Depending on who you ask in audio circles, Behringer can be a dirty word. I want to make clear right from the start of this article that a Behringer microphone isn’t going to be found at Abbey Road or other high-end recording studios. The Behringer C-1 microphone doesn’t pretend to be anything it is not, though, and whilst it probably won’t record any chart hits, it can be a useful addition to your arsenal. In our Behringer C-1 Review we look at the features, value for money, and of course sound quality of this budget mic.
It isn’t hard to find bad reviews of Behringer products. I’ve used a lot of them, and to tell the truth, some of them warrant bad reviews, but Behringer does have some absolute gems within their range. A “gem” isn’t what I would call the C-1, but for a microphone that will likely cost under $100, there’s a lot on offer for the money.
What We Like About the Behringer C-1
We’ve got some positive things to say about this microphone. It’s pretty sturdy and rugged, and it has even been used for live applications.
Many people go for a dynamic microphone such as an AKG D5 or Shure SM58 for live usage based on the fact that condenser mics are more liable to break, but the sturdy build quality of the C-1 makes it a viable option. Having a condenser mic on stage for live sound can open up a world of possibilities as briefly discussed on Sweetwater.
The cardioid pickup pattern does a good job of avoiding feedback whilst picking up vocals, guitars, and other instruments to a good standard, certainly for a live microphone. For studio usage, there are plenty of microphones with a lot more quality on offer, but finding one cheaper than the Behringer C-1 will be a real challenge.
Considering the cost, this microphone is good for recording demos, home recordings, vocals, and more. “Good” is the only appropriate word I can think of for this microphone. Is it an all-time great? No. Will people be buying vintage models of the Behringer C1 in 60 years? I doubt it. That said, if you are just starting out with recordings or looking for a cheap model to do some home demos, this is a steady but not spectacular choice.
The versatility of this mic is also another one of its benefits. If you are playing the guitar, piano, violin, ukulele or pretty much any other instrument besides drums, the C-1 could be your answer. It has a frequency boost at around the range that will make most acoustic instruments sound a little sweeter, and while I don’t recommend it for bass or for any sort of drums, it can track acoustic instruments pretty reliably.
There is another model, the Behringer C-1U, a USB condenser microphone which is exactly the same, just with an adapter to turn it into a USB model. This makes the process of recording at home and even easier. Great if you’re looking for a podcast microphone or something similar. This mic certainly has enough quality to record for youtube.
Cons of the Behringer C1 Microphone
As you would expect when reviewing a microphone at this price point, there are weaknesses. Behringer has done a good job at a low price, but as a result, there are a couple of shortcomings in this mic. The features are somewhat limited with no real bells and whistles such as EQ’s, multiple pickup patterns, and other functions you might find with mics. It is what it is, which isn’t always a bad thing!
The microphone clip/enclosure it comes in is a little flimsy with a plastic feel to it. Considering this is such a rugged mic, this is a bit disappointing but is probably another symptom of the low price, but hey, the fact that it comes with both the adapter and even a carry case is pretty cool.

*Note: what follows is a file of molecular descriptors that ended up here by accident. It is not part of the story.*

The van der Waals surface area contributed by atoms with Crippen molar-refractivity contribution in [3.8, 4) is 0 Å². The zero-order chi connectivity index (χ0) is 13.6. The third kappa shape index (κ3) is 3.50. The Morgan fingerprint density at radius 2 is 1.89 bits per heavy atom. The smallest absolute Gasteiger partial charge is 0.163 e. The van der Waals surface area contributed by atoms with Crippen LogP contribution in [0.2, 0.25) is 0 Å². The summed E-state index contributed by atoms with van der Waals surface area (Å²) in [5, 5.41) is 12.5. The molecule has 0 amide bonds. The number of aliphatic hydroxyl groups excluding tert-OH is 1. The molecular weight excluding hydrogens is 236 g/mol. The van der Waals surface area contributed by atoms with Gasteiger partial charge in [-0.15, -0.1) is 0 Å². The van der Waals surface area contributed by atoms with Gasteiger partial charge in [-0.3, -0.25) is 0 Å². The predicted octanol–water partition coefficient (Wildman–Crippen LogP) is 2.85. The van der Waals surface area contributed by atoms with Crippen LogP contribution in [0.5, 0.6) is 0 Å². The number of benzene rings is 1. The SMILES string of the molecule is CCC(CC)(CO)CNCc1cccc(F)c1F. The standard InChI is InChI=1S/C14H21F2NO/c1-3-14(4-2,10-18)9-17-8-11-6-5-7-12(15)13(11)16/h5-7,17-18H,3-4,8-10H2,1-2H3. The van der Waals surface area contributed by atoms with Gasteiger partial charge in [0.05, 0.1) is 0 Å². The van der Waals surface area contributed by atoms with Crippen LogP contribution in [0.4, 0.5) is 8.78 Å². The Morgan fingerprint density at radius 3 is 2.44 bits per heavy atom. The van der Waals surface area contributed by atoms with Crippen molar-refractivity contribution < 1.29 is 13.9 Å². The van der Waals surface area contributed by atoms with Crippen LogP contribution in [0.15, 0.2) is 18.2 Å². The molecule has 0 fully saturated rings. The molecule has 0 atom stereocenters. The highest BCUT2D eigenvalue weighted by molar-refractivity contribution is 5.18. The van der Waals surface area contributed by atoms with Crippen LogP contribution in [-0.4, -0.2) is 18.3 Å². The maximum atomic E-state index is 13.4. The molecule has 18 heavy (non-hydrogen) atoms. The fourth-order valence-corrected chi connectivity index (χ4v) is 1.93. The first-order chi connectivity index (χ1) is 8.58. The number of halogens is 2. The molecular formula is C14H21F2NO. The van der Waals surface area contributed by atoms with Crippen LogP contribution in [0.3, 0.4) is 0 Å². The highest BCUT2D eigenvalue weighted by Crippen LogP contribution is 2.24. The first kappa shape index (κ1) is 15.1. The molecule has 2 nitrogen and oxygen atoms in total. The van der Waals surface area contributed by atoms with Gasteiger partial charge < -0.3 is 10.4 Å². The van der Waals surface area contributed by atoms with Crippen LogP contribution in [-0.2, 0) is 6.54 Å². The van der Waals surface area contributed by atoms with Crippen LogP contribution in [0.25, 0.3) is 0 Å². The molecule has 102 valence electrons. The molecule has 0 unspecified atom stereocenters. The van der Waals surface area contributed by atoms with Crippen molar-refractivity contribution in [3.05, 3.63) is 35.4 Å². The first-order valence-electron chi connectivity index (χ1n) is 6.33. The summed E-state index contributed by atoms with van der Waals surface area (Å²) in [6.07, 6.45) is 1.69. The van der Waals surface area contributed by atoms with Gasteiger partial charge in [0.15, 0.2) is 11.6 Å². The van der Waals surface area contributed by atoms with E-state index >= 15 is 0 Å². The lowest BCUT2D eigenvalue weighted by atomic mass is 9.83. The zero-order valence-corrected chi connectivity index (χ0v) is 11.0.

The frequency response is decent, but it isn’t totally flat, so doesn’t give the most accurate sound. Sometimes this can help with the recording, sometimes it is a nuisance. Frequency response can be pretty important, as explained here.
The Behringer C-1 or C-1u don’t come with cables, but this is to be expected.
Sound Testing the Behringer C-1
The video below gives a really interesting insight into the sound of the Behringer C-1. It’s a comparison between the C-1 and a much more expensive, Neumann TLM microphone. The Neumann may be better, but the video shows that you can still get good results from the Behringer if it is used correctly.
Connecting a Behringer C-1 to Your Computer
How do you connect the C-1 to your computer?
The Behringer C-1 is an XLR microphone. To connect it to your computer you need an audio interface that can take the XLR signal and turn it into an audio signal that your DAW can understand.
The Behringer C-1 needs phantom power (48v). Most USB audio interfaces can provide this with no issues.
If you buy the Behringer C-1U it has a USB connection. This makes it really easy to plug in and play. You can start recording podcasts, instruments, vocals, and sound effects in virtually no time.
At Subreel, we’re lucky enough to review some pretty awesome gear, and equipment manufactured by some elite brands. Behringer is a big brand, but in audio circles, there will always be a debate about whether they’re worth using. Our Behringer C-1 review isn’t tainted by preconceptions about the brand.
I’m not a purist, and I have to say that sometimes, they get the job done at a fraction of the price. If you are looking to record some guide vocals, home demos, or want a decent condenser mic that’s well made enough for use on stage then it is hard to argue with the Behringer C-1. If I had my pick of any microphone in the world to use, I wouldn’t choose this one, but if I only had $100 or less to spend, this might well be the best. Whatever you think about the brand, it is hard to argue with what is on offer here.